This is when major companies say many employees will start coming back to the office
- Many large corporations are expecting to have more than half of their employees back to offices in September, according to recent surveys that CNBC conducted with executives at firms across sectors of the economy.
- A Covid-19 vaccine and the potential for a second wave of coronavirus infections are also likely to influence a full return from remote work to physical workplaces.
- Staffing experts say productivity remains a key metric, and a post-Labor Day return date may be voluntary for many workers.
As many U.S. cities and states begin to enter phases 2 and 3 of coronavirus reopenings, employees around the country are wondering when their office will call them back. With building concerns about a second wave of infections and uncertain progress on a potential Covid-19 vaccine, most large employers have not formally disclosed when, if at all, they plan to bring their employees back from remote work. But there is reason for many workers to be pegging an office return to September.
Recent surveys of senior executives conducted by CNBC indicate that many companies expect 50% of their employees or more to be coming back to workplaces in September.
Just about three-fourths (74%) of executives holding senior technology positions at firms across various sectors of the economy say that at least 50%, it not more, of their firm's workers are currently working remote. But that is expected to change after the summer. A little over half (52%) of respondents to a recent CNBC Technology Executive Council survey indicated that less than half of their workers would be remote after Sept. 1.
Approximately what percentage of your organization's workforce do you anticipate will be working remotely on Sept. 1? (CNBC Technology Executive Council survey, June 2020)
Twenty-five of the 146 members of the CNBC Technology Executive Council responded to this survey, which was conducted from June 3–15, 2020.
The coming shift back to the office for many workers was also indicated by chief financial officers in a May survey of the CNBC Global CFO Council. A majority of workforces (at least 75%) were remote, according to North American respondents to the CFO survey. But that is expected to drop below 50% by September, among North American-based firms. About one-third (34%) of global CFOs taking the survey said they expect that less than a quarter of their workforce will still be working remotely as of September.
Approximately what percentage of your organization's workforce do you anticipate will be working remotely on Sept. 1? (CNBC Global CFO Council, May 2020)
The CNBC Global CFO Council survey was conducted May 14–28, 2020, and included responses from 41 of the 130 global members.
Some workers will never be coming back. Major technology companies, including Twitter, Facebook and Google, have told employees they can work from home until the end of 2020. In some cases, that may become forever or, in the least, result in companies having 50% of their employees remote over the next decade.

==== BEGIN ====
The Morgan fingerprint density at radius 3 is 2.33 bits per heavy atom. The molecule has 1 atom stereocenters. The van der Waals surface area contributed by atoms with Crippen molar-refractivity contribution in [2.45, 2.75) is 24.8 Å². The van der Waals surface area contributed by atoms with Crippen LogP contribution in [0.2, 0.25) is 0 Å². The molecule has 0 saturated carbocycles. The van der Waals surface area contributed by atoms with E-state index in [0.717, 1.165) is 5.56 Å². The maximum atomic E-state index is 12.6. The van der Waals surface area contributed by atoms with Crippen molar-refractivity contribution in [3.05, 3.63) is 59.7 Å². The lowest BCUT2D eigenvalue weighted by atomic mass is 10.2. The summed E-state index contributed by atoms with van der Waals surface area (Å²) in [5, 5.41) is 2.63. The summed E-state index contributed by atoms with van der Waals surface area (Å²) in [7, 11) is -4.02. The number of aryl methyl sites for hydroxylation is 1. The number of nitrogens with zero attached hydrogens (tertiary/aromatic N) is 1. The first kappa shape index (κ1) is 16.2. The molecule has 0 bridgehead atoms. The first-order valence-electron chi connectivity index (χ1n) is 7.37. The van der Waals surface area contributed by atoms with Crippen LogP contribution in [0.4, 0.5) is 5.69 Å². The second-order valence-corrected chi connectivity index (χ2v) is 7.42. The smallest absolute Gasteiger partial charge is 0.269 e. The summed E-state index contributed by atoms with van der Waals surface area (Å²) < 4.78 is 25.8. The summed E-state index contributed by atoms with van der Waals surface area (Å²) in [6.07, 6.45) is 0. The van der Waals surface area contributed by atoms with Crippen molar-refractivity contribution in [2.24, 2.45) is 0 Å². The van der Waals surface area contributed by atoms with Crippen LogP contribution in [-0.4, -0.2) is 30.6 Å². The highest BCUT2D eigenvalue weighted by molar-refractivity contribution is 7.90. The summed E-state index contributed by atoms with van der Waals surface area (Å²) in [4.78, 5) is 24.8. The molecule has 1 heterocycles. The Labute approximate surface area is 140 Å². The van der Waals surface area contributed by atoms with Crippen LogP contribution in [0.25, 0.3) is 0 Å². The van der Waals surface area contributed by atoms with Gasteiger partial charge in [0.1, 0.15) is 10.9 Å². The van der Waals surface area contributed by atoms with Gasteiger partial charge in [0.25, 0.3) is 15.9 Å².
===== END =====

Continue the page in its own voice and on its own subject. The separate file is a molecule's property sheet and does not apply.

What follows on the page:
"They wouldn't be doing that if they didn't have good data that people are being productive and still getting their work done diligently at home," said Andrew Challenger, senior vice president of firm Challenger, Gray & Christmas, a firm that works with companies on workforce issues.
The CNBC Technology Executive Council survey found that only 10% of respondents said workplace productivity had declined during the migration to majority remote work. Forty-eight percent of survey takers said their team's productivity was higher, while 40% said it was about the same as before the pandemic.
Employers may not be in a rush to bring all workers back with productivity not suffering and many workers working harder and longer hours from home, according to the survey. There are also indications from additional survey work that firms are still planning layoffs in the coming months.
While some manufacturing operations never closed, or closed only briefly, essential employees across industries are now coming back in the professional sector. Investment banks such as Morgan Stanley and J.P. Morgan are bringing traders back to New York City offices in June. CNN started bringing some workers back in June and said another phase of returning workers would come in early September. But its president, Jeff Zucker, said in a late May memo to employees, "We expect that the majority of you will not be able to return to our offices this calendar year."
Tom Gimbel, founder and CEO of the recruiting and staffing firm LaSalle Network, said that bringing employees back to the office will depend on several factors, including a potential second spike of coronavirus cases, the correlation between company profits and flexibility, and the unemployment rate.
Gimbel expects many companies to offer an optional return date. "The advice I've seen a lot of people give is give a voluntary return date and ease people back into it so that post-Labor Day, mandatory return to work won't be that much of a mental obstacle."
Companies may also need to be flexible with returning workers based on child-care needs, with the potential for schools to reopen in the fall with staggered schedules and students attending on alternating days or weeks.
While not for a majority of jobs in the U.S., there are many positions that can be performed remotely as a permanent position.
"Thirty-five percent to 40% of all jobs in the country can be done from home, so the pool of people that are going to continue to work from home is certainly going to be much larger than before the pandemic," Challenger said.